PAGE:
Thursday, 18 August 2011

The State of The Music Industry

Hand drawn CD cover from Jane Taylor

I received a CD in the post a while ago and it’s spurred me on to write this blog. The CD was from Jane Taylor and to say the packaging was basic was an understatement as you can see. It’s hand draw by Jane and comes with an individual message from Jane and for me this makes the CD even more special. (The music is beautiful by the way) This led me to the thought that the music industry isn’t dead it’s just different and here is why I think that.

Now I suspect that someone can quote figures to me about how the music industry is dying and people aren’t buying music anymore, and that might be right of traditional avenues, HMV the final High Street retailer in the UK is dying on the vine and some of their stores barely sell CDs anymore.  (In my opinion they are struggling because they have limited choice and in most cases it’s over priced) Supermarkets sell less CDs giving space over to DVDs and games, and the music industry argues that we are all signing up to dodgy Russian sites and downloading all our music for free and that may be true for some but not me and not most of my friends.

I my opinion the internet has increased my access to music and therefore I have bought more music because of this, I just buy it in different formats.  Bands that are smart are realising that the traditional route of demo / A&R-/record deal / etc is very hard to come by and not necessarily the most advantageous route to fame and fortune anymore (if it ever was)

Web and gig release CD's
I paid £10 for the Jane Taylor CD, I paid up front at one of her gigs on the promise she would send it to me (I’m very trusting) the materials, packaging and postage must have cost no more £2 meaning that the artist clears £8, much more than the traditional return from the sale of CD. Now I know this is only small numbers but some artists are getting smart with regard to this and this is where money can be made.  I have more ‘tour only release’ CDs (6) by Tom McRae than I do official releases and trust me I have all his formally released CD’s (5). CD’s specifically made to take on tour can certainly increase tour revenue, Tom has a real cottage industry selling, tea towels, baby t-shirts, umbrellas (or Tombrellas as they are branded) Scaling this up again there are a number of bands that give access to all their concert recordings, Gov't Mules website (Mule Tracks) has every concert they have played available, for around about $10. They have sold over 1 million CD’s but they have also sold over 1 million downloads and I know which one will be making them the most money!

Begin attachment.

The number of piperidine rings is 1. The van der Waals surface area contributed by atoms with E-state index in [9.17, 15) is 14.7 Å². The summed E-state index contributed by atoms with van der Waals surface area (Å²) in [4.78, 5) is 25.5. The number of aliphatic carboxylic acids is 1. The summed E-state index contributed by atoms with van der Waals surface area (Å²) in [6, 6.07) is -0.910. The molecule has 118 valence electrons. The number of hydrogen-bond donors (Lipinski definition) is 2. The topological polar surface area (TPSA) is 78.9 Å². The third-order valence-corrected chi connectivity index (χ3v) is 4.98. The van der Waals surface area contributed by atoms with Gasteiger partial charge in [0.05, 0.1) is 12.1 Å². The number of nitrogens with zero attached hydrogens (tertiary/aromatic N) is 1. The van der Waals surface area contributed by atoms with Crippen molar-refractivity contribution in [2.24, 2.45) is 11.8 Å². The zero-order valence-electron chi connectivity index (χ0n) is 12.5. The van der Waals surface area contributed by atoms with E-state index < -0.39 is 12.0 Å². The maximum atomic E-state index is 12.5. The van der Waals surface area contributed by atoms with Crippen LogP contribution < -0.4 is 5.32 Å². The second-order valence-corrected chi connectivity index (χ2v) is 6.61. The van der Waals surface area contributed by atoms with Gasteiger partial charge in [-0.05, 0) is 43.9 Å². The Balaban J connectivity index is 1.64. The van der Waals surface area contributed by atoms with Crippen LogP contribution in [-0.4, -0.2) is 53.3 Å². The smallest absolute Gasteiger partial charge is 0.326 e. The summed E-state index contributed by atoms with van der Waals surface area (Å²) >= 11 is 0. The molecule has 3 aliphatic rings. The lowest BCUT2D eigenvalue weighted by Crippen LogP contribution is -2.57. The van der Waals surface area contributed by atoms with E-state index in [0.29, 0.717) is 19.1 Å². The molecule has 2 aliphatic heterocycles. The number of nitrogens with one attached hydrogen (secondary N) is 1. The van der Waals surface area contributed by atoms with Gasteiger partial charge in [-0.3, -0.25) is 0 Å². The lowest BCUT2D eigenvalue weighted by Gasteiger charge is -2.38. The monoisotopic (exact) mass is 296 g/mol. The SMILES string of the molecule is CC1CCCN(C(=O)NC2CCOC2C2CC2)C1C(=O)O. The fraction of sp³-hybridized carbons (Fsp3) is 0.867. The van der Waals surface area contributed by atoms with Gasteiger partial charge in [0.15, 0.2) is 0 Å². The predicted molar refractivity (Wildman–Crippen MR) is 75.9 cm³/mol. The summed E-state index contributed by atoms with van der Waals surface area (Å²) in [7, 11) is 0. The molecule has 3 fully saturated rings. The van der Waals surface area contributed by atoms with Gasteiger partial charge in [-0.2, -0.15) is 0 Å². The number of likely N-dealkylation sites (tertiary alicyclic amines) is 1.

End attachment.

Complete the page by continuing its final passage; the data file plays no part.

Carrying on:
USB wristband

I saw Matchbox Twenty a couple of years ago and as part of my ticket package bought a recording of the concert. Once the gig had finished I passed over my confirmation of purchase and was given the wristband/USB in the picture. This was within 10 minutes of the gig finishing and was done on a huge scale, 1000’s rather than 100’s. The recording had the concert on warts and all, but I had a digital copy of the gig I had just attended, how good is that! It astounds me that artists haven’t cottoned onto this, maybe it’s because they are artists and not business men, but as I sit here my wall are covered in framed limited edition tour posters, which I have paid somewhere between £15-£25 for (Dave Matthews Band, Gaslight Anthem, Pearl Jam,  Wilco, and Duke and The King all take a bow). I have tour only CD’s by Danny and The Champions of The World, Dave Matthews, Govt Mule, Tom McRae and many more sitting in my collection and yet at some gigs I attended they don’t have any merchandise at all for sale.

A DMB gig poster 1 made for each gig

We have always copied music let’s not pretend about that, cassettes where invented for that very reason, and since then every format that has been introduced has advanced the quality of the copy we could obtain. Mini Discs, DAT, Compact Discs have all come with a recordable function and the general public use it. I have been given DVDs with multiple albums on and have trawled them for artist I was interested in but didn’t know enough about to purchase their music. By default this has lead me to purchase more music by the artist and in some cases I would have never have been exposed to the band through normal channels.

I’m not saying piracy is a good thing, what I’m saying it has always existed, and people will hunt it out. I used to own 100s of bootleg gig tapes sold at Record Fares with crappy photocopied covers. I have just bought a 6 CD David Sylvian bootleg on eBay and this is on top of the 15-20 or so albums I buy a month through traditional channels. What I’m saying is that that the internet gives musicians much more flexibility and opportunity to get their music out there and they need to be more commercially focused as to how they make money rather than the traditional avenues of single and album sales and instead of bemoaning the fact that they can’t make money they need to look at now they can make money.

Some of the DMB web only releases I have

Love him or hate him Dave Matthews is a great example of how to make the music industry work for you rather than the other way round. In the early days he allowed gig goers to tape concerts, letting them plug direct into the mixing desk if they wanted, and often has areas at gigs for people to set up recording equipment to this day. This meant that when the record company came knocking at his door he could demand a better deal as his fan base was far greater than anticipated for a band without a record deal as fans had been swapping tapes for years. He still releases live recordings direct through his website along with tour posters, (top quality screen prints) limited tour releases and all sorts of merchandise. Some might say this is selling out, but Dave Matthews controls what is being sold and if you look at what he achieves through his charitable foundation you can see what really can be done by optimising your music with additional commercial products.